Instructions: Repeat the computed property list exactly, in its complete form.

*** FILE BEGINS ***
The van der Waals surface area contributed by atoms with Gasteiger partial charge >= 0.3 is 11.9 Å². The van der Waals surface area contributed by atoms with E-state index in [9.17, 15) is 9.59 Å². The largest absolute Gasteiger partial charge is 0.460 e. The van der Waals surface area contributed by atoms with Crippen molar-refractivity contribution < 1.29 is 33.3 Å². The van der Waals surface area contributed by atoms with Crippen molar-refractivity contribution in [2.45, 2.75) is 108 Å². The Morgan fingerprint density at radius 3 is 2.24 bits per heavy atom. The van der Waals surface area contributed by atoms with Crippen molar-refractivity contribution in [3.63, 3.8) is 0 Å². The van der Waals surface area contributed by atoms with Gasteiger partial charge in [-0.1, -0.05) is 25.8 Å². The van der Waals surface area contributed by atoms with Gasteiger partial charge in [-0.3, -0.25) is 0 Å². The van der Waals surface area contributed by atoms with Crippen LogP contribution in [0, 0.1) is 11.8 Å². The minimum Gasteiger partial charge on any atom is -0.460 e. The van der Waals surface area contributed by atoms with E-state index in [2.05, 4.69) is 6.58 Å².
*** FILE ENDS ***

The van der Waals surface area contributed by atoms with Gasteiger partial charge >= 0.3 is 11.9 Å². The van der Waals surface area contributed by atoms with E-state index in [9.17, 15) is 9.59 Å². The largest absolute Gasteiger partial charge is 0.460 e. The van der Waals surface area contributed by atoms with Crippen molar-refractivity contribution < 1.29 is 33.3 Å². The van der Waals surface area contributed by atoms with Crippen molar-refractivity contribution in [2.45, 2.75) is 108 Å². The Morgan fingerprint density at radius 3 is 2.24 bits per heavy atom. The van der Waals surface area contributed by atoms with Crippen molar-refractivity contribution in [3.63, 3.8) is 0 Å². The van der Waals surface area contributed by atoms with Gasteiger partial charge in [-0.1, -0.05) is 25.8 Å². The van der Waals surface area contributed by atoms with Gasteiger partial charge in [-0.3, -0.25) is 0 Å². The van der Waals surface area contributed by atoms with Crippen LogP contribution in [0, 0.1) is 11.8 Å². The minimum Gasteiger partial charge on any atom is -0.460 e. The van der Waals surface area contributed by atoms with E-state index in [2.05, 4.69) is 6.58 Å².